Brandon Borzelli’s Geek Goggle Reviews
Thor God Of Thunder (The Series Issues 1-10)
Aaron, Ribic, Svorcina, Guice, Palmer & White
Jason Aaron’s run on Thor has been a fantastic ride so far. What’s not to like? He’s got not one, not two, but three Thors in the book. If that’s not enough the book is building up to the detonation of the Godbomb. There is something to be said for combining a crazy idea and throwing the improbable at the idea and that type of ambitious storytelling is exactly what you might expect from Aaron. This is a comic book to look to pick up if you aren’t already doing so.
The first issue begins with the Thor of 893 AD. He’s more brash, more undisciplined and more importantly, he hasn’t lifted the hammer yet. This Thor, an unruly Viking, is drinking all night and hacking up bad guys with his axe all day. Jason Aaron makes the reader fall immediately in love with this naïve but powerful Thor from the very first sequence.
Shortly after the intro to Viking Thor we get the current version of Thor as seen through Aaron’s eyes. The immediate variance here is that he doesn’t speak like Thor in any of the other books. Initially criticizing this in my first review I overlooked the personality presented here where Thor is confident, calculating and a leader. He thinks before attacking and weighs his options. Still, I like the heavy accent better.
Finally, the first issue wraps up with the introduction of King Thor many millennia from now. King Thor is old, beaten, impatient, damaged and very cranky. This Old Man Thor or Maestro Thor isn’t done fighting though, despite being the last one standing. This first issue establishes the featured protagonists and leaves the reader guessing about the mystery that ties them together.
What unfolds over issues two, three, four and five is the plot surrounding the God Butcher. Aaron creates a villain bent on destroying all the Gods across the universe and throughout time. He’s a nasty little villain named Gorr. While he squares off with each of the three Thors it’s clear he’s toying with them.
Gorr’s origin is the showcase for the sixth issue and while there isn’t anything groundbreaking about his origin the story is grippingly depressing. What isn’t entirely clear is the source of his immense power. He, himself, seems to be a God. However, his grudge against Gods is clear and across the centuries he seems to enjoy torturing Thor the most. So much so, that he plucks three out of time to triple his pleasure.
Issues seven through eleven (as of this writing issue eleven has yet to ship) focus on the endgame for Gorr as he builds and prepares to detonate the Godbomb. This arc is interesting because it introduces a couple of familiar characters but it also introduces some descendants of Thor, which are terrific additions to the supporting cast.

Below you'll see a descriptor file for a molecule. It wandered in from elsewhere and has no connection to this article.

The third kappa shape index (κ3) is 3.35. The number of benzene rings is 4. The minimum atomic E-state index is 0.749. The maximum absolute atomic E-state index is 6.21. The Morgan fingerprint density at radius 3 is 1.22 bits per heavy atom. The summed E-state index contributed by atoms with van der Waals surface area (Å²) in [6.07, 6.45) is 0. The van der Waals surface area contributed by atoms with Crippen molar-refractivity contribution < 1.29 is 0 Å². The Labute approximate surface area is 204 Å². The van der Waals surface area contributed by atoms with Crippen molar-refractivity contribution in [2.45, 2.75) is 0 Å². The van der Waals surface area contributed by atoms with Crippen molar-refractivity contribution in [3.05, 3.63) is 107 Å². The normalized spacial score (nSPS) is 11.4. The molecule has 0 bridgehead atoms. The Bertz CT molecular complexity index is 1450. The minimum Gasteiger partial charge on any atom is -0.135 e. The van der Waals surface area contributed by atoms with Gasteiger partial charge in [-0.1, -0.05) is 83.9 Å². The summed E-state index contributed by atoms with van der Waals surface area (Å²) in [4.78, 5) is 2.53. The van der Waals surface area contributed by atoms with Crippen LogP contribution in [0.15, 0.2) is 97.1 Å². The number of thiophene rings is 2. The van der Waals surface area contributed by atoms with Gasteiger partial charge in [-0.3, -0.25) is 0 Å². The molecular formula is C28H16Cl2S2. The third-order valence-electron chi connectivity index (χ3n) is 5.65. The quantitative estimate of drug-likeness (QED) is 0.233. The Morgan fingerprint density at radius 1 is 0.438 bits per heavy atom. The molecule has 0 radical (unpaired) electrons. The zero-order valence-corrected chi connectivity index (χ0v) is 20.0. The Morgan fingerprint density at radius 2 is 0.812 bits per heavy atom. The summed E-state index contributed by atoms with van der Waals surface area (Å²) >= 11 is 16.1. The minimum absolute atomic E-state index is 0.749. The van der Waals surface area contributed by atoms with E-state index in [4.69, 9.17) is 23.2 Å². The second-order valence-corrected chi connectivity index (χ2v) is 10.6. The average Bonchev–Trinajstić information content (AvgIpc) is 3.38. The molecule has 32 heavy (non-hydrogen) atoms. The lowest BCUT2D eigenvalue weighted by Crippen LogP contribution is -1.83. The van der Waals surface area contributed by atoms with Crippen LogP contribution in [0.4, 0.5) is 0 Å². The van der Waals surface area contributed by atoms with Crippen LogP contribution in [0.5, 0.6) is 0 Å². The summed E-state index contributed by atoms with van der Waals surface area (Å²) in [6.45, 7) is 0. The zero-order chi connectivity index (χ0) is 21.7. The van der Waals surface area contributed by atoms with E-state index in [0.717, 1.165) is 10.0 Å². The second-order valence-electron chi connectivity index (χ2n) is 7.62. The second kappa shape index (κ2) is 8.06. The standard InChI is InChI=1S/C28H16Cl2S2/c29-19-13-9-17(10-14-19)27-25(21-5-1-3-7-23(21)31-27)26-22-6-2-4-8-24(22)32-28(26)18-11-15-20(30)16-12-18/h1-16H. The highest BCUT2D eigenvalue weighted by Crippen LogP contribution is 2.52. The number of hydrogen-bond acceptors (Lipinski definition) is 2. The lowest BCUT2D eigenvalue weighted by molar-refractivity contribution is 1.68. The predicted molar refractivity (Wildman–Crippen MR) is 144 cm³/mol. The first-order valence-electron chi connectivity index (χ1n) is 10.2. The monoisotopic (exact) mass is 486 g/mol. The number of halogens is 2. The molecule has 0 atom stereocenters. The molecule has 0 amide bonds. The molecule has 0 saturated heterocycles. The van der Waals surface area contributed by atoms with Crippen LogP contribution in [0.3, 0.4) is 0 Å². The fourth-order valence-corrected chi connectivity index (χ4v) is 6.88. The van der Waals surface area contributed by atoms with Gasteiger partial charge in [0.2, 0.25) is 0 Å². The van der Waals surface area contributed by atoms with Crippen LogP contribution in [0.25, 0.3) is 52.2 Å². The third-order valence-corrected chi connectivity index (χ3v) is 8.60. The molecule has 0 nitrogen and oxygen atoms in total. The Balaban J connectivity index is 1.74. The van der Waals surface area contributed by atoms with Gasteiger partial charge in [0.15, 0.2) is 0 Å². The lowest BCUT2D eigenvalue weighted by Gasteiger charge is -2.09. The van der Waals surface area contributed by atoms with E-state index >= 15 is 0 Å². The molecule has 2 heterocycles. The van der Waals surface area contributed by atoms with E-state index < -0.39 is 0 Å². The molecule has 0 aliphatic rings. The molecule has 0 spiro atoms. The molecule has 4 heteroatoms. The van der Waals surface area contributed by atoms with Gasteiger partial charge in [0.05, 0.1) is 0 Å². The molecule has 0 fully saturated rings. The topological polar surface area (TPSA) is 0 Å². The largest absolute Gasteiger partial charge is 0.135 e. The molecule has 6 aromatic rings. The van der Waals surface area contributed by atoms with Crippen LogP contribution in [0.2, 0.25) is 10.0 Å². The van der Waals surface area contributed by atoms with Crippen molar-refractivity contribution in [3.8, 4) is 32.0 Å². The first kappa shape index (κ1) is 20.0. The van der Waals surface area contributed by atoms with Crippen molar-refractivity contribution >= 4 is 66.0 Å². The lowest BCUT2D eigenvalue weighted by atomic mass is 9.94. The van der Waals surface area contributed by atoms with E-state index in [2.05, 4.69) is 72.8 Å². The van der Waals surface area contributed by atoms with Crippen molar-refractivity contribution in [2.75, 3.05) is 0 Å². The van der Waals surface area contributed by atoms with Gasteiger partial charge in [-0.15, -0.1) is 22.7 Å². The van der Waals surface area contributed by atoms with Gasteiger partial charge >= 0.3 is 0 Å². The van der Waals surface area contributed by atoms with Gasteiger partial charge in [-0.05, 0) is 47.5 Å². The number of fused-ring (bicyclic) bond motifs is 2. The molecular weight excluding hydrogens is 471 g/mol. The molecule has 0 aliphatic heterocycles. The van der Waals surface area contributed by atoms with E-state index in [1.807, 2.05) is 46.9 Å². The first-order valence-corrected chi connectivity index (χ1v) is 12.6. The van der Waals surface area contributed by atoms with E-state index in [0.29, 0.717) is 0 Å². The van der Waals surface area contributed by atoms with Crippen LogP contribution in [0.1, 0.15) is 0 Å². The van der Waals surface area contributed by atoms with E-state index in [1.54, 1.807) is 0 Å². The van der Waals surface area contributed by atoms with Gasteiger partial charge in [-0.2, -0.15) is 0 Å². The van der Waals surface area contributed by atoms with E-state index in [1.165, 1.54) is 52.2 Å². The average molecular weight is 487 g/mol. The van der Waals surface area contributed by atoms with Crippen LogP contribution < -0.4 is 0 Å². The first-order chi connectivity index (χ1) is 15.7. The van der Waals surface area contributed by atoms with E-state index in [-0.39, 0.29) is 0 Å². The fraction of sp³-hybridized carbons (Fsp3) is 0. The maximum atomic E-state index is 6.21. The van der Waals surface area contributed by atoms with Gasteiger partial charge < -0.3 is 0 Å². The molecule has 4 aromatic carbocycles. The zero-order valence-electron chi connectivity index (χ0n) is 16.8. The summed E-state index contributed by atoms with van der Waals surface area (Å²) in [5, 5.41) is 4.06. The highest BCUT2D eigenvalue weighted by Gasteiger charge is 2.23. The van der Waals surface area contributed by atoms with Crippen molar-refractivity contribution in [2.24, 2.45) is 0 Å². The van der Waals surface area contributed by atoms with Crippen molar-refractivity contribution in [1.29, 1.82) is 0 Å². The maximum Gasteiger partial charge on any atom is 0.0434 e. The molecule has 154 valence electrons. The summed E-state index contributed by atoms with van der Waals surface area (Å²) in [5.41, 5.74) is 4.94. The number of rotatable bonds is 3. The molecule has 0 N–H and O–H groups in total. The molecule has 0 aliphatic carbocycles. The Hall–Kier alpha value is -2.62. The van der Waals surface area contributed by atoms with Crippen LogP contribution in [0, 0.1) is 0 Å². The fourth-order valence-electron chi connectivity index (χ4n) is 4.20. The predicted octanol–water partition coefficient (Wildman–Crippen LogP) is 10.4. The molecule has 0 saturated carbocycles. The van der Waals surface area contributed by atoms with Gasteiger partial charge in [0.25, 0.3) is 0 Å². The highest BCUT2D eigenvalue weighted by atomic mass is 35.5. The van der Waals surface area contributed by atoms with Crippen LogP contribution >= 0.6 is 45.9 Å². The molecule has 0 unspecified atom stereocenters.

It appears Gorr has simply grown tired of hunting down the Gods and he decides to simply let the ones he’s gathered over the years to slave over building him one giant bomb to kill everyone. It’s an interesting idea and I like that the storyline has others willing to rebel besides the Thors.
The final arc shows a bit of teamwork from the present Thor and King Thor. They have a terrific dynamic as King Thor scolds the present Thor and lets him know at every turn how much tougher the King is over the younger and more inexperienced Thor. Present day Thor seems to embrace that he can learn from the King Thor, but he does enjoy ignoring his advice to keep his stubborn attitude in tact. They both take turns making fun of Viking Thor when the time comes. The workings between the three are not to be missed.
Ribic is on art for nearly every issue. The only one Ribic fully sits out is the origin of Gorr, which is handled nicely by Guice and Palmer. Overall Ribic starts slow with rougher looking pencils. However, by the second arc Ribic is in full command of the characters and the details. Ribic provides plenty of drama along with epic action and some nice comedic moments. As the final issues unfold Ribic takes tremendous command of the intensity with regard to the Thors, specifically the King Thor. The interpretations of the characters and their desperation are particularly noteworthy.
Jason Aaron has written a number of enjoyable stories. His take on Thor is shaping up to be perhaps his finest super hero work. He’s at the top of his game in terms of big ideas, iconic characters and devious villains working imaginative plots. I’m not sure where this series goes once the God Bomb arc wraps up but I know I will be there to check it out. This is a comic worth looking into.
4.5 out of 5 Geek Goggles